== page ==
Howard J. Jacob to Deliver Daniel T. O’Connor Memorial Lecture February 23

Dr. Howard J. Jacob will present the Daniel T. O’Connor 2nd Annual Memorial Lecture on Thursday, February 23, 2017, at UC San Diego School of Medicine. His topic is “From Hypertension to Genomic Medicine.”

Dr. Jacob’s lecture will take place in the Leichtag Auditorium (Room 107), with a reception immediately following on the patio.

Dr. Jacob is Executive Vice President for Medical Genomics, Chief Medical Genomics Officer, and Faculty Investigator at HudsonAlpha Institute for Biotechnology. His UC San Diego hosts are Bruce A. Hamilton, PhD, and Nicholas J. Schork, PhD.

Dr. Hamilton is Professor, Cellular and Molecular Medicine, Department of Medicine; Director, Genetics Training Program; and Associate Director, Institute for Genomic Medicine. Dr. Schork is UC San Diego Adjunct Professor, Psychiatry, Family and Preventive Medicine and Director of Human Biology, J. Craig Venter Institute.

The lecture is presented in conjunction with the UC San Diego CTRI Seminar Series and the Genetics, Bioinformatics and Systems Biology Colloquium Series.

Inaugural Chiba-UCSD Mucosal Immunology and Immunization Symposium to Be Held Here February 21-22

Chiba University and UC San Diego, collaborators in the new Program in Mucosal Immunology, Allergy and Vaccine Development based at UC San Diego, are hosting the inaugural Symposium in Mucosal Immunology and Immunization on February 21-22, 2017, at UC San Diego.

The abstract submission deadline is February 17.

Register for the Symposium Here

Dr. Peter Ernst

Dr. Peter Ernst

Co-Directors of the program are Peter Ernst, DVM, PhD, Professor of Pathology and Medicine at UC San Diego School of Medicine, and Hiroshi Kiyono, DDS, PhD, Professor, University of Tokyo and Chiba University.

Dr. Ernst is Director of the Center for Veterinary Sciences and Comparative Medicine.

The Chiba University – UC San Diego collaboration is co-sponsored by the International Immunological Memory and Vaccine Forum (IIMVF) and complements the recently-created UC San Diego-La Jolla Institute Immunology Program.

The international initiative was first announced by UC San Diego in May 2016.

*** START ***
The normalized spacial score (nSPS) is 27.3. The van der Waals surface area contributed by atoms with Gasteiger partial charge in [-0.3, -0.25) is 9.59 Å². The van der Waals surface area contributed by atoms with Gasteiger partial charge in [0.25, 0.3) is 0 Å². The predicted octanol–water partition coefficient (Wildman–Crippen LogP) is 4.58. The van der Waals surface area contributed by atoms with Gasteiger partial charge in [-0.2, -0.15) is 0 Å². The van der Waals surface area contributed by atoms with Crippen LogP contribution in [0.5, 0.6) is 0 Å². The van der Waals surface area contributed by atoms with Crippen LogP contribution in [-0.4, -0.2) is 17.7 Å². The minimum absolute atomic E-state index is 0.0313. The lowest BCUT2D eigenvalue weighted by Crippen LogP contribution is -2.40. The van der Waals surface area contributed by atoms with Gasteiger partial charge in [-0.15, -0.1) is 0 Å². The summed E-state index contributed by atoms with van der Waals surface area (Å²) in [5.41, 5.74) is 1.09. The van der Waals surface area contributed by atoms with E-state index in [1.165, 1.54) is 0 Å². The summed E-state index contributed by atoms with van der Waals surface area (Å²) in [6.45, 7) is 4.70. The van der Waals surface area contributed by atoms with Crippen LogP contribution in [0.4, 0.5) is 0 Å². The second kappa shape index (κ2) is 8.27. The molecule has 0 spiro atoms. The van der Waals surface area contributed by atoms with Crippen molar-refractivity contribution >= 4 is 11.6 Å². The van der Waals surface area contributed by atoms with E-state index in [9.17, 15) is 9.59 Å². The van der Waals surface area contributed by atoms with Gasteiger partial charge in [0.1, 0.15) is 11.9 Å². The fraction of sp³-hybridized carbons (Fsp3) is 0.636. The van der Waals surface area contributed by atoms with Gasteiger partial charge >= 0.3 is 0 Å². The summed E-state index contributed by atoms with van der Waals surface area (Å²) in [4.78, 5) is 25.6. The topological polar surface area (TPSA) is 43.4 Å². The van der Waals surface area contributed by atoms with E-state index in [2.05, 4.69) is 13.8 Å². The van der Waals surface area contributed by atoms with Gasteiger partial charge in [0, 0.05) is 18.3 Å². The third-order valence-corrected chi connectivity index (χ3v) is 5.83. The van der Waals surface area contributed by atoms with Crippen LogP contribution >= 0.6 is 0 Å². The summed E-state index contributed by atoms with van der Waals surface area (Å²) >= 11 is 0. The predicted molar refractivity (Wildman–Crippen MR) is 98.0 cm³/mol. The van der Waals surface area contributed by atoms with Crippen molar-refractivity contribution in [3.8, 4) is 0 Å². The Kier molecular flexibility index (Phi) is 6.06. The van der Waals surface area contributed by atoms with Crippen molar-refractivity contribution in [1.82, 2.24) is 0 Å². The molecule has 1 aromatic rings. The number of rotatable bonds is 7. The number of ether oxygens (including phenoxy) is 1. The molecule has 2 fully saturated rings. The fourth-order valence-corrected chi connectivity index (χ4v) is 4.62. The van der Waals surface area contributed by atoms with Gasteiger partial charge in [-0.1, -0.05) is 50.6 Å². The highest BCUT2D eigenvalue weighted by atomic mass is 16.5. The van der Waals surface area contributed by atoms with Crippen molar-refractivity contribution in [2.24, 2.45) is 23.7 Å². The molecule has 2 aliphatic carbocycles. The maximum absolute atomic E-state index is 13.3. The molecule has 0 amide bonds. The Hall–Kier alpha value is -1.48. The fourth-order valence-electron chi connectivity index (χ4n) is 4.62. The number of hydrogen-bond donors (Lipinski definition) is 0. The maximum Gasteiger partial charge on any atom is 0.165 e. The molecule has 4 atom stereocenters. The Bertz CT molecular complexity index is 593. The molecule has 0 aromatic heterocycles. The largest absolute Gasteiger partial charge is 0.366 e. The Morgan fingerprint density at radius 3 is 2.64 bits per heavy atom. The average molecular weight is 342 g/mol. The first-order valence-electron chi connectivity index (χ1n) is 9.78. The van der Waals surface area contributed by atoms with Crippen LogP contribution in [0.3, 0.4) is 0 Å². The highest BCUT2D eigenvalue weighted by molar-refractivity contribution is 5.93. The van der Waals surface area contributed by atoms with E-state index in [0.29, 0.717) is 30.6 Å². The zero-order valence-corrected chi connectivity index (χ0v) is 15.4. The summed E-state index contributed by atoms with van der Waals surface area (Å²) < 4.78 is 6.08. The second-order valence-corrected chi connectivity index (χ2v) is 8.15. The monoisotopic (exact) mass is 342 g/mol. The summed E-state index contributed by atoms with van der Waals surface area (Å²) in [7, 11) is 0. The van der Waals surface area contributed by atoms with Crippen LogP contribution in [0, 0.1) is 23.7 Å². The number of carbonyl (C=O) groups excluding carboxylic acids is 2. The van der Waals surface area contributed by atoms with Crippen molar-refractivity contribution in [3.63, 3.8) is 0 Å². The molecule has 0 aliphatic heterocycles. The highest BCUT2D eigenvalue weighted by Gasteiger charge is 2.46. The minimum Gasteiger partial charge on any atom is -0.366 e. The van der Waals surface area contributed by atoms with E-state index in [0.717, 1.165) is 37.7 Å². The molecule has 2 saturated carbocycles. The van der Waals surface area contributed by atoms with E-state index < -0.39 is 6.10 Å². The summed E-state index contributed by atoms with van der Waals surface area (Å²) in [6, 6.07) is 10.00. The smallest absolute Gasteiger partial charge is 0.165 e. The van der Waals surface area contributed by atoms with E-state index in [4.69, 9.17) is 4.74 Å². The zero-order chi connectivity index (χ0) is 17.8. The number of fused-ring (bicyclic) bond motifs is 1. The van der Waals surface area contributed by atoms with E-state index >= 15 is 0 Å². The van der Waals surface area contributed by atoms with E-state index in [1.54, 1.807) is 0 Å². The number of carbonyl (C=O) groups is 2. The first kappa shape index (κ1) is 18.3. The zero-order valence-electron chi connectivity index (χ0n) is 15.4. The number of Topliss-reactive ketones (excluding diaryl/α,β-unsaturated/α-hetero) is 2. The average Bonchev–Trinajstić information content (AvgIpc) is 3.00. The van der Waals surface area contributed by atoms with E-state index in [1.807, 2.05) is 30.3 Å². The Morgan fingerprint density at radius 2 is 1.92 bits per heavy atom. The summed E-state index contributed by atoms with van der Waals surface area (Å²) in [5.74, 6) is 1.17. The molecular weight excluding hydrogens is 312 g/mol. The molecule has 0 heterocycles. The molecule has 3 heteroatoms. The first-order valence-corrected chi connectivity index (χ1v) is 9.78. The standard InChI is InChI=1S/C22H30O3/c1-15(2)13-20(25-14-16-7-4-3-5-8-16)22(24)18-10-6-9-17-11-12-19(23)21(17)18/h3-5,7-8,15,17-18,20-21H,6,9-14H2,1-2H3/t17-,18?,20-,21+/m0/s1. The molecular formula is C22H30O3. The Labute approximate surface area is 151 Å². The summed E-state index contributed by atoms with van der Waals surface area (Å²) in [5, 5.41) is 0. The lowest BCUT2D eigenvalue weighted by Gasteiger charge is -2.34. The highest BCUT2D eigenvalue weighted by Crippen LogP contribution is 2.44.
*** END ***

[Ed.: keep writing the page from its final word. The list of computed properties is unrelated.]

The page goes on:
New Professor Makes Forbes Short List of Top Scientists Under 30

In her first year as an assistant professor at the University of California San Diego, Melissa Gymrek is already bringing honor to the institution. In its 2017 roster of top-notch young scientists, Forbes magazine included Gymrek among its top 30 researchers in the Science category under age 30. … Read the Full Story from the UC San Diego Newsroom

CIRM Approves New Funding to UC San Diego Researchers Fighting Zika Virus and Cancer

Grants focus on re-purposing drugs to treat Zika infections and using anti-cancer natural killer cells —

The Independent Citizens Oversight Committee of the California Institute for Regenerative Medicine (CIRM) has approved a pair of $2 million awards to University of California San Diego School of Medicine researchers to advance studies of new treatments for Zika virus infections and the use of stem cell-derived natural killer (NK) cells to target ovarian cancer and other malignancies. … Read the full story from the UC San Diego Newsroom


Dr. Dan Kaufman and his laboratory received one of the two $2.1 million CIRM grants. The normal immune system contains natural killer (NK) cells; Dr. Kaufman and coworkers are using induced human pluripotent stem cells (iPSCs) to produce NK cells that can target specific tumors, such as ovarian cancer, with high specificity.